Navarra Novy-Williams is our initial focus, her line stretched in an arabesque, then kicking and lunging like a Kung-Fu fighter. When three men join in partnering her, they flip her upside down and hold her spread-eagled, as if she were body-surfing in a mosh pit. Ebony Williams introduces a new style, her gestures more fragmented but her attitude cool as she perches on her partner’s knee. The dance’s symbol of youthful defiance is Matthew Rich, tossing his long hair and lip-synching the title song, only to collapse and lie helpless on the floor. Another song, the cautionary “Ich Bin Meine Maschina,” suggests a world speeding ever faster toward The Singularity, but despite Rich’s go-for-broke energy the choreography can’t keep up with the music’s drive. If Rich’s collapse points to the future, then we’re in trouble.
Despite structured elements—a line of people repeating a gestural phrase; a wedge of dancers crawling in profile---“Rain Dogs” leans more toward feeling than form. Snow falls softly. Then a man finds himself torn between two women, a situation rendered more desperate when the women embrace. Maybe they don’t need him? Later, the women in the cast wear pants while the men slip into dresses; and it isn’t clear if this cross-dressing is simply a goof or if the choreographer thinks it’s a problem. Waits’ satirical songs aim at targets like American hucksterism, alcoholism and domestic violence, which Inger doesn’t show us.
Nancy Walton Laurie, an heir to the Walmart fortune, founded Cedar Lake in 2003, but the troupe came into its own two years later, when she hired Benoît-Swan Pouffer as artistic director. Pouffer’s vision and his connections made Cedar Lake a player on the New York dance scene almost overnight. A standard bearer among the new generation of modern dance repertory companies, Cedar Lake funneled the latest trends and personalities from Europe to America. It experimented with new forms of audience engagement (with walk-through performance installations and open rehearsals); and it served as a training camp for young dancers. Among Pouffer’s greatest accomplishments was forging a diverse ensemble of strong personalities who earned our affection. Jon Bond, a fluent mover, and powerhouse Nickemil Concepción; the electric Matthew Rich and striking Ebony Williams were among the early hires still dancing with the company at the end. Other Cedar Lake stalwarts who brought joy to audiences over the years included Jubal Battisti, Jason Kittelberger, Acacia Schachte and Jessica Coleman Scott. Outgrowing its home theater on West 26th Street, Cedar Lake began to perform at the Joyce Theater and then at BAM. It began touring internationally. Pouffer bowed out in 2013; and Alexandra Damiani became artistic director.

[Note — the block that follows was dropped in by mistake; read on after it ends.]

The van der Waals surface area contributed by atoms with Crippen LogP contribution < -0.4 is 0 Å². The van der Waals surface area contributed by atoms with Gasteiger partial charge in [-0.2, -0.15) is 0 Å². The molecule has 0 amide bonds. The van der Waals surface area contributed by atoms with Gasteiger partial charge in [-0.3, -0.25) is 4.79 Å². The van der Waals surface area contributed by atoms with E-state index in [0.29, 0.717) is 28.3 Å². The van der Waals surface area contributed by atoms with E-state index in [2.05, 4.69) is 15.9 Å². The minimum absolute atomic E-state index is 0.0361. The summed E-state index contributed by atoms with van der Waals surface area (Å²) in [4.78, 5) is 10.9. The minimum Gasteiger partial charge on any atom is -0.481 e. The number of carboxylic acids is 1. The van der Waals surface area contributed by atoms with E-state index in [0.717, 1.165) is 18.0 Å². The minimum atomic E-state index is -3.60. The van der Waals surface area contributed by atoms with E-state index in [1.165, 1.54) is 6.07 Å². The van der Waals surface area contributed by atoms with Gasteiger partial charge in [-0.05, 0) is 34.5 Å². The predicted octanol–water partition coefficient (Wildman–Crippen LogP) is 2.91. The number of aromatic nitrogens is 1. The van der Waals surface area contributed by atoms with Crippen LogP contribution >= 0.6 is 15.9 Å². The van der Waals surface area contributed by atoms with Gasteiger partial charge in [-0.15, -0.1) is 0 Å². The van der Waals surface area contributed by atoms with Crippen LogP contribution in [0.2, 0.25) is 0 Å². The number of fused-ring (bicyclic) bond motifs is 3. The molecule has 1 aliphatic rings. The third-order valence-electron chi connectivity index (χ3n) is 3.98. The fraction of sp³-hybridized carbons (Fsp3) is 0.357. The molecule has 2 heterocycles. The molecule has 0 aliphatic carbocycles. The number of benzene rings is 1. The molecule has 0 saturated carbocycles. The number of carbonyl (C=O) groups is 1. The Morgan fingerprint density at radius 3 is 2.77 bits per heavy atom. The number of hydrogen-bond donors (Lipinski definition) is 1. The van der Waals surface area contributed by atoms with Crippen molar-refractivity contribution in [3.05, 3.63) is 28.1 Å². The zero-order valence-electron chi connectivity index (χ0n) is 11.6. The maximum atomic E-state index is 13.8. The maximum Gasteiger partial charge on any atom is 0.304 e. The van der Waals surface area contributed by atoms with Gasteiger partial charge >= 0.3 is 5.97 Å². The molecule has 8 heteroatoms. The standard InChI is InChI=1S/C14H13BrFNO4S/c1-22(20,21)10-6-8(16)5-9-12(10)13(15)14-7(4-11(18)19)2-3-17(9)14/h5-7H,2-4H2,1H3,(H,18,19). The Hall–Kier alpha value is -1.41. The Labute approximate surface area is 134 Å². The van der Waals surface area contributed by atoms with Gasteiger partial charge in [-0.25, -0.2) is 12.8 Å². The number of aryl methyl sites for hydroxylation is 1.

The abrupt demise of such a vibrant company raises eyebrows. If Laurie had not fallen in love with dance, Cedar Lake would never have existed. On the other hand, if she had permitted the troupe to develop a broad income base, it might not have been axed. Inevitably we must question the wisdom of a system in which capricious donors play such a large role.